Login to My Account to view your bill

Come on, TalkTalk. You can do better than this.


What the heck is my bill doing in your account?

You could have gone with “Login to your account to view your bill”, or “Login to My Account to see My Bill”. But splitting the difference is horrible (though you do get half a point for the asymmetric capitalisation, which I assume is trying vainly to make the point that My Account is the name of a page rather than a description of what’s there).


9 responses to “Login to My Account to view your bill

  1. *shrug* It probably just means that Windows 95 is new for them. You remember how that always went/still goes: “.. Okay, now right click on My Computer … Open your My Documents folder …”
    Windows — garbling grammar since 1995.

    Furry cows moo and decompress.

  2. Right. From the same stable that gave us “Click Finish to continue starting Windows 98”.

  3. Yes. And the old chestnut: Click on the _Start_ menu to Shutdown. :-)

  4. At least it isn’t “Login to your My Account”.

    Also, if the login process works, they’re one up on EDF, who insist that my surname is invalid whenever I try, forcing me to pay using their near-interminable automated phone system.

  5. Hello,
    So i read in the last two days from 2010 until this very last post.
    I had a good laugh at the crunchy post and i liked several other articles.
    So let me tell you, how i found your Blog: i searched for a good explanation on the difference between imperative and functional style. This way i landed on your article https://reprog.wordpress.com/2010/03/23/the-long-overdue-serious-attempt-at-lisp-part-1-which-lisp/

    And now after I enjoyed all of the functional programming articles, please allow me to be your bad conscience:
    “Do more on functional programming! ”

    (This is motivated by pure self interest, as i got new insights on this topic through your posts. So i hope you are not offended)

    Best regards

    PS: as english is not my native language please be forgiving on this issue

  6. Hi, good to hear from you! Thanks for acting as my conscience. I really should write (and indeed learn) more about functional programming, and your prod is well deserved. But I must honestly warn you that it won’t be any time in the next couple of months — I am drowning in two or three separate and demanding deadlines relating to quite different work. Right now, I am only posting short thoughts on this blog, though that will change once I am out of the woods.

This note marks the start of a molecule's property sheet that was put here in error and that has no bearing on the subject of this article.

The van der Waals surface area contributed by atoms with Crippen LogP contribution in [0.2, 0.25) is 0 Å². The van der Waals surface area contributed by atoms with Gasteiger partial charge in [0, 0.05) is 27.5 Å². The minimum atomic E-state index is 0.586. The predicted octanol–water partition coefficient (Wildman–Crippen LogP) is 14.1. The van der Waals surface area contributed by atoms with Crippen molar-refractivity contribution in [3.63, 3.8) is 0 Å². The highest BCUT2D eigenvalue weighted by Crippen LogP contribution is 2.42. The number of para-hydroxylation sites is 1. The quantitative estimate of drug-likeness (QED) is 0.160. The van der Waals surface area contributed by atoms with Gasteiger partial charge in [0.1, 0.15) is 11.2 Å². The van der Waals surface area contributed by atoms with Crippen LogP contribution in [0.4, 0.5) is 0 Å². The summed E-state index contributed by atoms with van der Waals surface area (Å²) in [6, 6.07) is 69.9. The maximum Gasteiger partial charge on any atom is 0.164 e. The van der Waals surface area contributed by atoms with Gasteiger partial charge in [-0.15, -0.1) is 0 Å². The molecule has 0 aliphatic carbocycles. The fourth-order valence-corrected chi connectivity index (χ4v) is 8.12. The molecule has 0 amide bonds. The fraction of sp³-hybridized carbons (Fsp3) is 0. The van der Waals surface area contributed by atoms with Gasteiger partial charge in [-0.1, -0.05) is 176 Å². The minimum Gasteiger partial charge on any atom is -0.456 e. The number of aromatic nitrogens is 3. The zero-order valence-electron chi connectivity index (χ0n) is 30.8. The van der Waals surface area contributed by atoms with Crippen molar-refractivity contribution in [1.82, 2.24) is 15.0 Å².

7. Hi,

    well you’re on my watchlist now and i’ll make sure to not miss any new posts.

    As i encountered, quite like you, many times myself on trying learning lisp and never finished more than a few starter tutorials, i switched over to haskell for now.
    Stripping away all this ‘overload’ of functionality an macro expansion and what the hack.
    So i want you to know that i can empathise with your struggle.
    Haskell is going great for now but i know for sure that i’ll come back to common lisp.
    So thanks for the explanation and i’m looking forward to more FP related articles

  8. Having worked on a level 1 desk that wording is near perfect (though a good case could be made for Log in to ‘My Account’ to see your bill.)

    Option 1 would have resulted in calls from customers confused as “I can’t find the your account tab and I need to see my bill, I can only see My Account”.

    Option 2 would have a similar effect (possibly with a different subset of users) who would be calling to query how to view their bill “it only tells me how to view your bill, why would the website have a bill?”

    They could rename the account page ‘your account’ but this opens up problems again.

    If you are savvy enough to be upset by the poor natural language, your not going to have a problem with the instructions. They weren’t written for you.

    On a related not has anyone done any research on what proportion of “srsly???” support calls are genuine and how many are lonely or trolling?

  9. The solution is simple enough: don’t name areas of a site “My This” or “Your That”. Just stop it. It’s an idiot idea that Microsoft brought to the masses with their “My Computer” nonsense, and which the masses blindly copied, to their detriment.

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